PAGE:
Saturday, April 07, 2007

Why Do Most Chinese Christians Refuse to Register Their Churches?

As I have been working on the upcoming May edition of The Voice of the Martyrs Newsletter with its focus on the church in China, I have had the opportunity to pore through a number of new resources that we will be making available next month to our readers for the very first time. As a result, I have had the opportunity to learn more about the church there. This is not to say that I can claim to understand the church in China as well as I would like. I have certainly learned that to make blanket, all-encompassing statements about the state of religious freedom in China is treacherous. Whatever one says is true somewhere in China. But it is obvious that the persecution facing Christians in today's China is quite different than even a few years ago. Unquestionably, the situation has improved significantly in many places. In others, church leaders continue to be imprisoned, meetings are disrupted and church buildings are destroyed. Regardless, Chinese church life continues to be represented in two forms; churches that are recognized by the government - these generally belong to the Three Self Patriotic Movement and are legally "registered" - and the house churches which do not submit to government regulations and restrictions.

It would be unfair to say that all registered churches in China are apostate and that those who worship in TSPM churches are not true believers. It would also be unfair to say that the house church is pure and good in its entirety.

So, why do most Chinese Christians refuse to register with the government? It is important to note that to register your congregation in China is not the same as registering in Canada in order to issue tax receipts. To register in China is to ask the Chinese government for the right to exist. This is to grant the government a right that no human institution possesses. The right to worship is given by God and no one can grant this permission or take it away.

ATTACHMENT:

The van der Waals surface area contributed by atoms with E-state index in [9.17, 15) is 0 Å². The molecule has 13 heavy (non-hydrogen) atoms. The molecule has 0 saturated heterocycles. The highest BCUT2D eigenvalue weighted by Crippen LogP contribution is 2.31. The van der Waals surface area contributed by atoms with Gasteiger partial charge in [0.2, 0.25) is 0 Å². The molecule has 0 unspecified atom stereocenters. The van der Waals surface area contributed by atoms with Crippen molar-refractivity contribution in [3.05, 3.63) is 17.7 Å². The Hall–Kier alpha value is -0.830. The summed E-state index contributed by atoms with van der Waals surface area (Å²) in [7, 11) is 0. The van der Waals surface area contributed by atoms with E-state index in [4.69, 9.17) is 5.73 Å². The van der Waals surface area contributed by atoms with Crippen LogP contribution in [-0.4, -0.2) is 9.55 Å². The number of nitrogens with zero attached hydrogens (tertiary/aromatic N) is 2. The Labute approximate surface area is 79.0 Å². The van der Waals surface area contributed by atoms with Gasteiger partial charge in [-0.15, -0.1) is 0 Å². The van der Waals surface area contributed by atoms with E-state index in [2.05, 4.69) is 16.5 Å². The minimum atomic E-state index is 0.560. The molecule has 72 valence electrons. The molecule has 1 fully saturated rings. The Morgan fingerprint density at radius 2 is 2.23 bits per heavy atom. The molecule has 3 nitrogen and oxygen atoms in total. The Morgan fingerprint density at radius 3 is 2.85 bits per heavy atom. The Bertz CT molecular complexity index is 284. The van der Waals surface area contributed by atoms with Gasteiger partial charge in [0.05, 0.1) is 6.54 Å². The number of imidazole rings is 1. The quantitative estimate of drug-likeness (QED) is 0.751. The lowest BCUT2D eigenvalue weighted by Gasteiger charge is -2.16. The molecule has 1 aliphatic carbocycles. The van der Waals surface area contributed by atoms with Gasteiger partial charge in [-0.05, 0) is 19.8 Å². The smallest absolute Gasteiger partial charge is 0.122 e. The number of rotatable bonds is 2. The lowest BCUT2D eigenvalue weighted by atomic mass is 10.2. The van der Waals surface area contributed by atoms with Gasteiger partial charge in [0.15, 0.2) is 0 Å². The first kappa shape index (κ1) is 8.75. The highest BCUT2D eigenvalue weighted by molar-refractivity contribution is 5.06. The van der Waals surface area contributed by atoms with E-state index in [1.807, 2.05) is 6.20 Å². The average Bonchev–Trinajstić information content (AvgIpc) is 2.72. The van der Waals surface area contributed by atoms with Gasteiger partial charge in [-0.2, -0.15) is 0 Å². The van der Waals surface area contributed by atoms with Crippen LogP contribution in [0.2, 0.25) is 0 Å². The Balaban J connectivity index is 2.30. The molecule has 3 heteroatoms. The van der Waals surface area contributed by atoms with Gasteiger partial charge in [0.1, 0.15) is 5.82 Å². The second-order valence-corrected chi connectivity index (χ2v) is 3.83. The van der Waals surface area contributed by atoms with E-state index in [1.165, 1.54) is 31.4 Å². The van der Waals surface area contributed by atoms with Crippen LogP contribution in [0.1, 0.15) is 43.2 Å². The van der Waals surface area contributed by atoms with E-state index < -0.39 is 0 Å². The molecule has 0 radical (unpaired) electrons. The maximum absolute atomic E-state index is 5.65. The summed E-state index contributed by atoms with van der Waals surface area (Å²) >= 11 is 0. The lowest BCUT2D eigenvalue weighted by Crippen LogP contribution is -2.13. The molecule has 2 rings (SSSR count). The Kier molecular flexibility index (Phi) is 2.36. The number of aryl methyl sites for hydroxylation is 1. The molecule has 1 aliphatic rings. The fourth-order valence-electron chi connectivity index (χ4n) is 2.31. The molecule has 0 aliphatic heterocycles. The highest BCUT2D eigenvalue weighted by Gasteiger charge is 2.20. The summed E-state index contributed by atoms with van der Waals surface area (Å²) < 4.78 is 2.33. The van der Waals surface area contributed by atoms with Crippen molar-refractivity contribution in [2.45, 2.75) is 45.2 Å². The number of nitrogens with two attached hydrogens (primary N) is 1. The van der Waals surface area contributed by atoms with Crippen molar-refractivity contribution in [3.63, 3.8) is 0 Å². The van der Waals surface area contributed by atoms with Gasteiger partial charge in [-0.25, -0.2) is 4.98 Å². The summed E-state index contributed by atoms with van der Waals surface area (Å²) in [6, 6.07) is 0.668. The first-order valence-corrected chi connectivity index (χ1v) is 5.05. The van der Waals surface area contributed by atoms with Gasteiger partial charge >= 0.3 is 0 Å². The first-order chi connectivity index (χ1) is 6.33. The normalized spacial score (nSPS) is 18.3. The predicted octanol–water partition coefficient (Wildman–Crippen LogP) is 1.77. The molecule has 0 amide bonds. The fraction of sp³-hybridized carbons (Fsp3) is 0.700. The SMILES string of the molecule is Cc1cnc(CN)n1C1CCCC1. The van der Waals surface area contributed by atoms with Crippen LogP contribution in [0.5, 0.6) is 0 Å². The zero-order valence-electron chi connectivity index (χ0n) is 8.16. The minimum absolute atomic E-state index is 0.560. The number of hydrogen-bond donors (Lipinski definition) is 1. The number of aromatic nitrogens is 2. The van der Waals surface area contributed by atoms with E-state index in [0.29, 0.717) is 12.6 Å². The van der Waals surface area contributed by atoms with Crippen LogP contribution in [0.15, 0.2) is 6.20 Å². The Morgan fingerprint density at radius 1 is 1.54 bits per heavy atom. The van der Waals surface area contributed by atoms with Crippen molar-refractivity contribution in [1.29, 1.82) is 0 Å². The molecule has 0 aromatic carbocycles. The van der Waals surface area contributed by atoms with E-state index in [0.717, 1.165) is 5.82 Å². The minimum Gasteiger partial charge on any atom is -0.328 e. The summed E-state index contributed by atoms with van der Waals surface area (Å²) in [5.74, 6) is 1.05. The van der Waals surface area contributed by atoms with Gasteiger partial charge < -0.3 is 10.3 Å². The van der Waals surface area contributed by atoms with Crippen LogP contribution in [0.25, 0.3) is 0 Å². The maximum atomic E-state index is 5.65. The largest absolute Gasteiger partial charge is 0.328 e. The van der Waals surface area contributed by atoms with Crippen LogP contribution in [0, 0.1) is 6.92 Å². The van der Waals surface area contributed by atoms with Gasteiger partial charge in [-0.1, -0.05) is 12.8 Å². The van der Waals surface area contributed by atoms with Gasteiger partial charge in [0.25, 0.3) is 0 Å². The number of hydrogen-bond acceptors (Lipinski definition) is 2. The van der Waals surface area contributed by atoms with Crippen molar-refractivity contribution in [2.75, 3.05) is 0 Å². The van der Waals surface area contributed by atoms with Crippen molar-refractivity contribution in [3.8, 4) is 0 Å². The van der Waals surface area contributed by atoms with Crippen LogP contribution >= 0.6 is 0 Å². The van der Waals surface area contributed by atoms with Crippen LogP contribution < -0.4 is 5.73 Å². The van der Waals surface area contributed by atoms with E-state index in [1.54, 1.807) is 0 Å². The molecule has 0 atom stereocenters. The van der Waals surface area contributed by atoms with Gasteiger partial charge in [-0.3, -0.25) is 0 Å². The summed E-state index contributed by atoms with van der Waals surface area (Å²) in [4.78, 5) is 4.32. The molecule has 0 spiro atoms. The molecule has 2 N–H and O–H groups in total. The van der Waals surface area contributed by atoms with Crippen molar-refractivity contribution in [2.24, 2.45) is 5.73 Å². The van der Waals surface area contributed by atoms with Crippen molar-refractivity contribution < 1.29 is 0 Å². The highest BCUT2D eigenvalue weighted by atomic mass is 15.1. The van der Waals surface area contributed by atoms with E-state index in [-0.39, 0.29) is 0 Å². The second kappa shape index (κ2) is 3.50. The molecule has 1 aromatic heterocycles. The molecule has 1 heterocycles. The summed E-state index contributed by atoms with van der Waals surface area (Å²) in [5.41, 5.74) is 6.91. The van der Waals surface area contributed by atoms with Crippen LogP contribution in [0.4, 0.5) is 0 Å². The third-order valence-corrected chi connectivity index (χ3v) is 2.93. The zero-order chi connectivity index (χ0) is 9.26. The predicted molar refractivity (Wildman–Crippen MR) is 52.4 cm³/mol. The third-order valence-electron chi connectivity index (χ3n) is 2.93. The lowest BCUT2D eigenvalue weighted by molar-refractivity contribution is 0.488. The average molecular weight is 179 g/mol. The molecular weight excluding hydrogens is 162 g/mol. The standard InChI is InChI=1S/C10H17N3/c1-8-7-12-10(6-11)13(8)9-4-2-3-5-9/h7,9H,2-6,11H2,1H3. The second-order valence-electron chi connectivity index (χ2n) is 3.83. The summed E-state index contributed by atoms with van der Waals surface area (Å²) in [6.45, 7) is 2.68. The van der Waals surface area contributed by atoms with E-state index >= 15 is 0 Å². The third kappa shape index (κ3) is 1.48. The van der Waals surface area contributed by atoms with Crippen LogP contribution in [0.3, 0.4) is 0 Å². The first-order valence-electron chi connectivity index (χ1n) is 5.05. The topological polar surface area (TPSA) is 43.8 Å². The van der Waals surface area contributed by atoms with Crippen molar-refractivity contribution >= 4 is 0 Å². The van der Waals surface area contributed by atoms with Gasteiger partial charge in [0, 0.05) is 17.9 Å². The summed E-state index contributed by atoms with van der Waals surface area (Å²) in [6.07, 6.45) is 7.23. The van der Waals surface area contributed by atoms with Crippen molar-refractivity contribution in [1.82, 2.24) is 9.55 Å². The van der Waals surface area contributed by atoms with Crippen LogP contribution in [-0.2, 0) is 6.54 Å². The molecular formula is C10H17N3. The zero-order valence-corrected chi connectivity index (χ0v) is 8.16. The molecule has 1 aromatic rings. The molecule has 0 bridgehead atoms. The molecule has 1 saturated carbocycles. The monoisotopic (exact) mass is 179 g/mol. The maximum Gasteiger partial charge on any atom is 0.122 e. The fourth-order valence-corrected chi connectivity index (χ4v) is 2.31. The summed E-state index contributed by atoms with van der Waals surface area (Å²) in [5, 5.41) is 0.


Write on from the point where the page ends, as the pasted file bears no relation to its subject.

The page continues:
Also, registered churches in China generally must accept the following restrictions:

  1. They can only meet at designated times, in designated places, with designated leadership. Ministries like home Bible studies done outside of the church building and regular worship times are often severely restricted.

  2. The teaching of children and youth under the age of 18 in the church is generally prohibited. Sunday school and youth programs are quite rare.

  3. It is illegal to evangelize outside the walls of the church.

  4. It is illegal to use or possess Christian literature not published in China and approved by the Chinese government.

  5. The Chinese government has a say in who is selected to serve as pastors and leaders. The problem tends to be more pronounced the higher one goes up the TSPM ladder and in urban areas
Most Christians in China believe that to submit to these restrictions would be tantamount to giving to Caesar that which only belongs to God and hence, they refuse to register their congregations. We at The Voice of the Martyrs support them in this conviction.

If you are not receiving our monthly newsletter, may I encourage you to sign up for a free subscription today? There is no other magazine in Canada that will introduce you to the Persecuted Church in China and elsewhere in quite the same way.

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